Bought some nice fresh basil at the weekend. This week is busy, busy, busy with deadlines, and we’re both tired. So we decided to have a simple supper last night – pasta with mozarella, olive oil, and the aforementioned basil.
The discussion was had about what sort of pasta – we plumped for standard spaghetti from the Yellow Packet. We boiled the kettle. We put the water in the pan, brought it back to the boil, added the spag.
We got the basil and the moz^H^H^H – hang on … where’s the mozarella? Much rummaging ensued. Disaster – no mozarella. Meanwhile, the pasta bubbled on.
In great haste, we chopped an onion and sauted it in some olive oil, and chopped up some stilton. Stirred it into the pasta when cooked. Very nice.
But not what we wanted.
Well, I tried it again. I used the right size tins, I checked that the oven was the right temperature with a thermometer, I even softened the butter Just In Case.
And still, my cake was more like a biscuit. An uncooked biscuit at that.
My sponge making days are over. Gloom.
But for some reason, in the past week or so I’ve been making some cakey things. I started with carrot and cinnamon muffins (delicious), then did some espresso flavoured cup cakes (also delicious).
Then, fired up with confidence, I decided to make a sponge. A SPONGE. How hard can it be?, I asked myself. I found a recipe in Nigella’s How to be a Domestic Goddess. I rummaged in the back of the saucepan cupboard and found a brace of 6″ sponge tins. I rummaged in the bottom drawer in the kitchen and found the pre-cut cake tin liners (cut them myself? Are you mad?).
Then, in accordance with the recipe, I preheated the oven to Gas 4, tipped all the ingredients in the Magimix, bar the milk, whizzed them all up, and then added the milk. I did think the ingredients looked a bit – well – odd, but I got Pete to check them. Then I poured the mixture into the sponge tins, set the timer for 25 minutes and went off to watch Doctor Who.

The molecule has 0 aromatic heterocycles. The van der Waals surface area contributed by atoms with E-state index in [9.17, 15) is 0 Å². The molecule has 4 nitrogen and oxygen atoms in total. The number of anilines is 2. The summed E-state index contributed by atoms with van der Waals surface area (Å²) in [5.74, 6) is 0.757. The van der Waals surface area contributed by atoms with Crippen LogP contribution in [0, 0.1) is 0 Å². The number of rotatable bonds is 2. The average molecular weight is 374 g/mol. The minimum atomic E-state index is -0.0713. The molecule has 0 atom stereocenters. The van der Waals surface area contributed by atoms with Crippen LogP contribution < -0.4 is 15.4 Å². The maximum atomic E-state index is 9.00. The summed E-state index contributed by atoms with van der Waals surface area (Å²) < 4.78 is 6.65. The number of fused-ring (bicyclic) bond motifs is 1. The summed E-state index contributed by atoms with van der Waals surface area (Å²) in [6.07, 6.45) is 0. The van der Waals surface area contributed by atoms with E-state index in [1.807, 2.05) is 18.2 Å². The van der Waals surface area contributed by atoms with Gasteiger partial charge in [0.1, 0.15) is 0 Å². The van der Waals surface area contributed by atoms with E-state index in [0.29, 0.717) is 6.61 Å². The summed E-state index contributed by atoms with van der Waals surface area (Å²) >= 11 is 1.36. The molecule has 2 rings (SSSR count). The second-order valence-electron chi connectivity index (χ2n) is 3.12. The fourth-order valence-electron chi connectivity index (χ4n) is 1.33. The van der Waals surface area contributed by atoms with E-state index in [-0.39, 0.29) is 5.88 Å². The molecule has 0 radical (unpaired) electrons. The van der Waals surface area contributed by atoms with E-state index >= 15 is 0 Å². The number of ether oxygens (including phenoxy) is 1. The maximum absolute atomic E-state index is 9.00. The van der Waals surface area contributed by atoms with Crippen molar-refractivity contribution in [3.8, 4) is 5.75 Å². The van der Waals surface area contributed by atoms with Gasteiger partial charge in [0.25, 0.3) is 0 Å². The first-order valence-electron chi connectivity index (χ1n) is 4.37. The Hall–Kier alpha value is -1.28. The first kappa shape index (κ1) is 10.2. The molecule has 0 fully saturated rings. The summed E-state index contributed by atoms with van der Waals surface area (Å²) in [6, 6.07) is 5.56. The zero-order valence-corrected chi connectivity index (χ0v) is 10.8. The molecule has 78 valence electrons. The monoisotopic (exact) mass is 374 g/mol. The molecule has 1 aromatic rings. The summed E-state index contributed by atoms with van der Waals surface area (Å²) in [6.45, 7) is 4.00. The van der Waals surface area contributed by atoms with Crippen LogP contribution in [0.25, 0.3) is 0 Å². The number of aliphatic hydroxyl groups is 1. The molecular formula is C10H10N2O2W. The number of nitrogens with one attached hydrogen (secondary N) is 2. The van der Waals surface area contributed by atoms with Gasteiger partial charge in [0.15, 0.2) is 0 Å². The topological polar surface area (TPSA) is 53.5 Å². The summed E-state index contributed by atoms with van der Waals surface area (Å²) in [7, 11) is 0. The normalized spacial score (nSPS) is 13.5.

And never heard the timer … so they had 35 minutes instead of 25. But they weren’t burned, and hey had risen quite enthusiastically, and the skewer was clean, so I left them in their tins for a bit to cool as instructed, then turned them out. Then, a bit later, I spread one of them liberally with rhubarb and ginger jam, sandwiched them together, and triumphantly cut us a slice each.
And it wasn’t cooked through. On re-reading the recipe, Nigella uses *8″* tins, not 6″ ones. Stupid woman.
I like this 🙂
“Here is the recipe for the omelette: I break some good eggs into a bowl, I beat them well, I put a good piece of butter in the pan, I throw the eggs into it and I shake constantly. I am happy, monsieur, if the recipe pleases you”.
— Annette Poulard, 6 June 1932.
Being tired and hungry, we thought we’d have some porridge this morning, so I found the box with the oats in, and bunged the requisite amounts of them, the milk and the water into a bowl, and placed it in the microwave.
And only then noticed that the bag said “best before April 03”. How bad could it be, I thought? When they were cooked, they didn’t smell very appetising, to be honest; so Pete had a rummage in the cupboard where we keep such things, and emerged triumphantly waving another bag of porridge oats.
“Best before 2000”, it said.
So we’re still hungry.